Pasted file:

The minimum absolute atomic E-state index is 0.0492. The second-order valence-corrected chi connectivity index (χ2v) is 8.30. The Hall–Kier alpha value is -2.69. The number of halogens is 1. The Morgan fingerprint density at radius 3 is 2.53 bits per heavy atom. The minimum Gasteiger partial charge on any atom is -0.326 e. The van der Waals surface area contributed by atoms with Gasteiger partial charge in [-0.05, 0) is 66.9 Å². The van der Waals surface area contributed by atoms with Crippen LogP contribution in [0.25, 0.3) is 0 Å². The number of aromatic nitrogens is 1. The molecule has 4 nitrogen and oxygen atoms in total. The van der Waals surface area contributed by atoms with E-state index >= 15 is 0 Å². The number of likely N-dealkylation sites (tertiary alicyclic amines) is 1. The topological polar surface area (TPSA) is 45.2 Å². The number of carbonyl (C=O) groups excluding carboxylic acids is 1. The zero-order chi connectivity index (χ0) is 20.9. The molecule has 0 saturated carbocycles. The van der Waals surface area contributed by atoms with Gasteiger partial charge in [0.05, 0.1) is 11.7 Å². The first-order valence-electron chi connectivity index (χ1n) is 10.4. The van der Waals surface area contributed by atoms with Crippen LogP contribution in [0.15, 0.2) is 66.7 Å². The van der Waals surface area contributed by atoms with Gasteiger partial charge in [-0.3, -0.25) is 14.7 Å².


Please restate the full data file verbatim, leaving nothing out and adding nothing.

The minimum absolute atomic E-state index is 0.0492. The second-order valence-corrected chi connectivity index (χ2v) is 8.30. The Hall–Kier alpha value is -2.69. The number of halogens is 1. The Morgan fingerprint density at radius 3 is 2.53 bits per heavy atom. The minimum Gasteiger partial charge on any atom is -0.326 e. The van der Waals surface area contributed by atoms with Gasteiger partial charge in [-0.05, 0) is 66.9 Å². The van der Waals surface area contributed by atoms with Crippen LogP contribution in [0.25, 0.3) is 0 Å². The number of aromatic nitrogens is 1. The molecule has 4 nitrogen and oxygen atoms in total. The van der Waals surface area contributed by atoms with E-state index >= 15 is 0 Å². The number of likely N-dealkylation sites (tertiary alicyclic amines) is 1. The topological polar surface area (TPSA) is 45.2 Å². The number of carbonyl (C=O) groups excluding carboxylic acids is 1. The zero-order chi connectivity index (χ0) is 20.9. The molecule has 0 saturated carbocycles. The van der Waals surface area contributed by atoms with Gasteiger partial charge in [0.05, 0.1) is 11.7 Å². The first-order valence-electron chi connectivity index (χ1n) is 10.4. The van der Waals surface area contributed by atoms with Crippen LogP contribution in [0.15, 0.2) is 66.7 Å². The van der Waals surface area contributed by atoms with Gasteiger partial charge in [-0.3, -0.25) is 14.7 Å².